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Old legacy applications cannot be containerized easily. However, even from a legacy perspective, it is interesting to explore Kubernetes and its possibilities. But how can we use Kubernetes when our workload consists mostly of monolithic software on virtual machines? And how is the experience with SAP systems in such environments?

KubeVirt Project

One solution for the first problem is the KubeVirt project from RedHat. It bridges the gap between the old VM world and the new container orchestration experience by providing a so-called custom resource definition for virtual machines on Kubernetes. That way, we can orchestrate containers and VMs side by side. From a Kubernetes point of view, both are within pods. So, what exactly are pods?

“Pods are the smallest deployable units of computing that can be created and managed in Kubernetes. […]

A pod (as in a pod of whales or pea pod) is a group of one or more containers (such as Docker containers), with shared storage/network, and a specification for how to run the containers.” (from the Kubernetes documentation)

Since the workload within a pod shares network and storage, it could also run jointly on one virtual machine. Hence, the concept of a pod suits also for virtual machines and RedHat enabled the actual use of pods for running VMs.

Our Experience

We installed Kubernetes on virtual as well as on physical machines using Fedora and Ubuntu as operating systems. Both work equally fine. The installation of the KubeVirt addon is a very simple task, described in the quickstart tutorial which also covers the start of a small CirrOS VM. However, we are interested in running a Windows VM with SAP Netweaver, so these examples are not sufficient for us. But thanks to the immense help from the community, creating a Windows VM is also a straightforward matter.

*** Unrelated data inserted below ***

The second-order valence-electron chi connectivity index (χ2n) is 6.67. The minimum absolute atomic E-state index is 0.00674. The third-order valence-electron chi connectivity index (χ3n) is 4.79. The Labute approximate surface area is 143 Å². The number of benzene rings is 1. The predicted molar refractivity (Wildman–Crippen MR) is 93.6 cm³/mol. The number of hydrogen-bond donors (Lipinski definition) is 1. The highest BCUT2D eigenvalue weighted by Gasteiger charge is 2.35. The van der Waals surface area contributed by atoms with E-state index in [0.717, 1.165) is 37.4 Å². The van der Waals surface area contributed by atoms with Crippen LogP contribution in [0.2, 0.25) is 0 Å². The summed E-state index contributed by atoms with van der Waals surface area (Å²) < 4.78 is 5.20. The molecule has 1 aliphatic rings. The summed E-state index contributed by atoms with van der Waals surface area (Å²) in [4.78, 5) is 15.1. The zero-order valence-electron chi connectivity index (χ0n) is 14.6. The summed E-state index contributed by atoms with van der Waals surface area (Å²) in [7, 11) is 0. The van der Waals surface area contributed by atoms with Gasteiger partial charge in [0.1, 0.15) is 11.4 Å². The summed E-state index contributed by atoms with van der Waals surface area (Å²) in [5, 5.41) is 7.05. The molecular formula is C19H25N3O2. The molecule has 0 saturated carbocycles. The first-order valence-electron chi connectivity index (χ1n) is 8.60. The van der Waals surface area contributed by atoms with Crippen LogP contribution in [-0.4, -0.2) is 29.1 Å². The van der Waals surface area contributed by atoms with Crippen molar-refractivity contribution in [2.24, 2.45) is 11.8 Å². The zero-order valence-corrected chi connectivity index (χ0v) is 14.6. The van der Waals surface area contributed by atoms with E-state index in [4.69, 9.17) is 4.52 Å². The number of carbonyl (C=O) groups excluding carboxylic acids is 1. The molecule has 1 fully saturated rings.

Our first impression was very good: We were able to add the fresh Windows system to the local domain and to access our internal shares without any problems – a simple thing that we were struggling with when using Windows Containers. But, in contrast to regular virtual machines, the ports of these KubeVirt ones are not accessible by default. That’s why we cannot connect to them via remote desktop connection – even if RDP is activated in the Windows system settings. To change this, we must forward the corresponding port (here 3389 for RDP) on the host machine. Only then, we can access the VM via the forwarded port of its host machine.

For testing, we installed a traditional SAP Netweaver system with SQL server. The installation went smoothly – just as one would expect from a “regular” virtual machine. We challenged the VM by using a common test tool to put load on the SAP system. All of it went well and we achieved equivalent results compared to our usual VMs.

There was only one disadvantage we noticed: It was not possible to access the SAP system from another machine. This is caused by the forwarded ports which unfortunately do not fit together with the SAP Logon application. However, this might be solved with KubeVirt version 0.8.0 which enables having multiple network interfaces. With that, we should be able to access KubeVirt VMs just as normal VMs – without any port forwarding.

Conclusion

KubeVirt is a great project for combining Kubernetes and virtual machines. We observed great stability and performance and, most importantly, awesome support from the KubeVirt community! Thanks again to Fabian Deutsch who helped us launch Windows VMs.

If you are interested in sharing experiences, please get in touch with us.

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